Peter Kafka had an interesting piece on Machinima, one of the biggest and oldest multichannel networks (MCNs) trying to make a business on YouTube.
According to Kafka, the company has been hunting for another round of funding for much of the year, and has undergone two rounds of layoffs. He also reported the company’s CEO. Allen DeBevoise, is looking to hire a CEO to take his place and he would move up the chairman’s suite.
It’s an intriguing set of developments in a space that, for the most part, has pretty white hot for much of the year. Machinima has massive traffic – something on the order of 2 billion views per month across its various channels on YouTube – but has yet to figure out how to make enough money on this traffic to put it on a positive revenue path above a significant venture capital burn rate. Other big MCNs, such as Full Screen and Maker keep taking venture funding as they aggregate significant channels and viewers, but none of these players – with the exception of Revision3 – has seen a significant exit or IPO.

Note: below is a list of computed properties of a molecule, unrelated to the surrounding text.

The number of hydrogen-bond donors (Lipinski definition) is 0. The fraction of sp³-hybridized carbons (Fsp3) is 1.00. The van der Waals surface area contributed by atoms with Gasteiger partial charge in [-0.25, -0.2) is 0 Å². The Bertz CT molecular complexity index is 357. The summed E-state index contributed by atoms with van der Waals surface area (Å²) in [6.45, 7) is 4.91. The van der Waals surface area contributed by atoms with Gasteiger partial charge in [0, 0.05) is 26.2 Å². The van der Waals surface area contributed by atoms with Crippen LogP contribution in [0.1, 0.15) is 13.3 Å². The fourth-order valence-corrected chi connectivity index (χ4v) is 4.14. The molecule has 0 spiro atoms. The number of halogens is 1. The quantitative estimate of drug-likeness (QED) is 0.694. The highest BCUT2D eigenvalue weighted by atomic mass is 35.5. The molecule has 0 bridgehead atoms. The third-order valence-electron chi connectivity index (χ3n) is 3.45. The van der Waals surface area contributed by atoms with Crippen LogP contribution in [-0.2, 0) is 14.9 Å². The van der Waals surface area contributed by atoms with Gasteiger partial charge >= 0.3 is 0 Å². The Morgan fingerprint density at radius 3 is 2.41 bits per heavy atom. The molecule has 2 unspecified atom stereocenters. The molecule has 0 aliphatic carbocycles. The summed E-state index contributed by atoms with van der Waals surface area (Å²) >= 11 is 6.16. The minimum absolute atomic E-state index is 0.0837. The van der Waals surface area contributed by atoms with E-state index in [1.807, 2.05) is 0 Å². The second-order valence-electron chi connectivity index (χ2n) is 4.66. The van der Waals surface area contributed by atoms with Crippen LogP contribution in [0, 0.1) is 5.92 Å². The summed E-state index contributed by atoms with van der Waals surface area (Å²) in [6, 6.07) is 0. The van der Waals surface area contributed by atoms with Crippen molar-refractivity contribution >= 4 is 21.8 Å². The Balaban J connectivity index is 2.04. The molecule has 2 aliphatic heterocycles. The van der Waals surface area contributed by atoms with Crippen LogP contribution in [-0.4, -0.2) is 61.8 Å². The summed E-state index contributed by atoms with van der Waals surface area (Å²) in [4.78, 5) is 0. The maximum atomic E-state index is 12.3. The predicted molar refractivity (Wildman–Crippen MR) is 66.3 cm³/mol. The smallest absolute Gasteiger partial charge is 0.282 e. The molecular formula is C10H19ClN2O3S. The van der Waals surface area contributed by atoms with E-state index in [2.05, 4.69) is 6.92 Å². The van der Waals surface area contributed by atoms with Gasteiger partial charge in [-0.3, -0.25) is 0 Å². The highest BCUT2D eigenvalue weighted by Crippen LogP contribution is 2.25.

Which begs the question – can a standalone MCN be a successful company in the long run?
I think the answer could be yes, but only if these companies can successfully figure out a way to monetize outside of the YouTube advertising network. Most are trying hard to diversify, but make no mistake that the vast majority of the revenues come through video views Google’s video network.
One potential way would be to strike more deals with traditional broadcast and cable providers, as well as push their content onto TV screens through smart TVs and connected set-top boxes (something many already are trying to do today). That said, connected device viewing and models for potential subscriptions for any of these efforts are still embryonic and uncertain at best.
One potential risk all of these players face is a potential turn in the VC environment. The appetite is strong now for the MCN space, but in a downturn I expect it could turn as the overall monetization for these companies is still pretty speculative long-term.